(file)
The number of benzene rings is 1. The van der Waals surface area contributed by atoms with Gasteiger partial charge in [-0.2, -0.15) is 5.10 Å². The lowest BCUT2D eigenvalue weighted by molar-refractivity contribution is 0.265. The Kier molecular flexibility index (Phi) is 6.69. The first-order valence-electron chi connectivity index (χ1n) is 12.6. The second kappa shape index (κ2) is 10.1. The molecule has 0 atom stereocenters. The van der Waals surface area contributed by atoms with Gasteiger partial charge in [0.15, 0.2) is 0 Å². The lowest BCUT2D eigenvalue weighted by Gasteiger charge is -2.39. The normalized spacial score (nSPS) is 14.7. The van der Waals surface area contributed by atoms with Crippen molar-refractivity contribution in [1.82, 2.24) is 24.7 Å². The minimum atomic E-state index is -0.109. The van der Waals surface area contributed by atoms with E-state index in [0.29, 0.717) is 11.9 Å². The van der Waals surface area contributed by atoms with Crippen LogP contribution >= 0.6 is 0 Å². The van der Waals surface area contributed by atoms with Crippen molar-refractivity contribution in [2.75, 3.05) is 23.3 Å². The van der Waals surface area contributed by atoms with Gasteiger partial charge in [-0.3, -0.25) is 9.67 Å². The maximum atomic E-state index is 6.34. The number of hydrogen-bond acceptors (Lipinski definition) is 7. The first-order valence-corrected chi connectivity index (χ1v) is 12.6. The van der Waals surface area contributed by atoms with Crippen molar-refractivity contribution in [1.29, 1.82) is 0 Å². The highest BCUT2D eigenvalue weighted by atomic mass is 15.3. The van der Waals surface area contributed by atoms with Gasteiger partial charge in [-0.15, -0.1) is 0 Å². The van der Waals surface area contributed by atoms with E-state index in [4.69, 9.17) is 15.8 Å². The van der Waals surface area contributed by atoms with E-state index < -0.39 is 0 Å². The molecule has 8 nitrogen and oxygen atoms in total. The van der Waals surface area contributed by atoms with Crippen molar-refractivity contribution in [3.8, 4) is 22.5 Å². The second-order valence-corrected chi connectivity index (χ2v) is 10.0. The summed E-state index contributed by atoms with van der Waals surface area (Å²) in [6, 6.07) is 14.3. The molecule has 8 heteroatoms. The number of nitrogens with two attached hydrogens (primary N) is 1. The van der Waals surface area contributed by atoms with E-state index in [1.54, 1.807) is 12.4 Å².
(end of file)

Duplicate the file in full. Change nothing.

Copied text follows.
The number of benzene rings is 1. The van der Waals surface area contributed by atoms with Gasteiger partial charge in [-0.2, -0.15) is 5.10 Å². The lowest BCUT2D eigenvalue weighted by molar-refractivity contribution is 0.265. The Kier molecular flexibility index (Phi) is 6.69. The first-order valence-electron chi connectivity index (χ1n) is 12.6. The second kappa shape index (κ2) is 10.1. The molecule has 0 atom stereocenters. The van der Waals surface area contributed by atoms with Gasteiger partial charge in [0.15, 0.2) is 0 Å². The lowest BCUT2D eigenvalue weighted by Gasteiger charge is -2.39. The normalized spacial score (nSPS) is 14.7. The van der Waals surface area contributed by atoms with Crippen molar-refractivity contribution in [1.82, 2.24) is 24.7 Å². The minimum atomic E-state index is -0.109. The van der Waals surface area contributed by atoms with E-state index in [0.29, 0.717) is 11.9 Å². The van der Waals surface area contributed by atoms with Crippen LogP contribution >= 0.6 is 0 Å². The van der Waals surface area contributed by atoms with Crippen molar-refractivity contribution in [2.75, 3.05) is 23.3 Å². The van der Waals surface area contributed by atoms with Gasteiger partial charge in [-0.3, -0.25) is 9.67 Å². The maximum atomic E-state index is 6.34. The number of hydrogen-bond acceptors (Lipinski definition) is 7. The first-order valence-corrected chi connectivity index (χ1v) is 12.6. The van der Waals surface area contributed by atoms with Crippen molar-refractivity contribution in [1.29, 1.82) is 0 Å². The highest BCUT2D eigenvalue weighted by atomic mass is 15.3. The van der Waals surface area contributed by atoms with Gasteiger partial charge in [-0.15, -0.1) is 0 Å². The van der Waals surface area contributed by atoms with E-state index in [4.69, 9.17) is 15.8 Å². The van der Waals surface area contributed by atoms with E-state index < -0.39 is 0 Å². The molecule has 8 nitrogen and oxygen atoms in total. The van der Waals surface area contributed by atoms with Crippen molar-refractivity contribution in [3.8, 4) is 22.5 Å². The second-order valence-corrected chi connectivity index (χ2v) is 10.0. The summed E-state index contributed by atoms with van der Waals surface area (Å²) in [6, 6.07) is 14.3. The molecule has 8 heteroatoms. The number of nitrogens with two attached hydrogens (primary N) is 1. The van der Waals surface area contributed by atoms with E-state index in [1.54, 1.807) is 12.4 Å².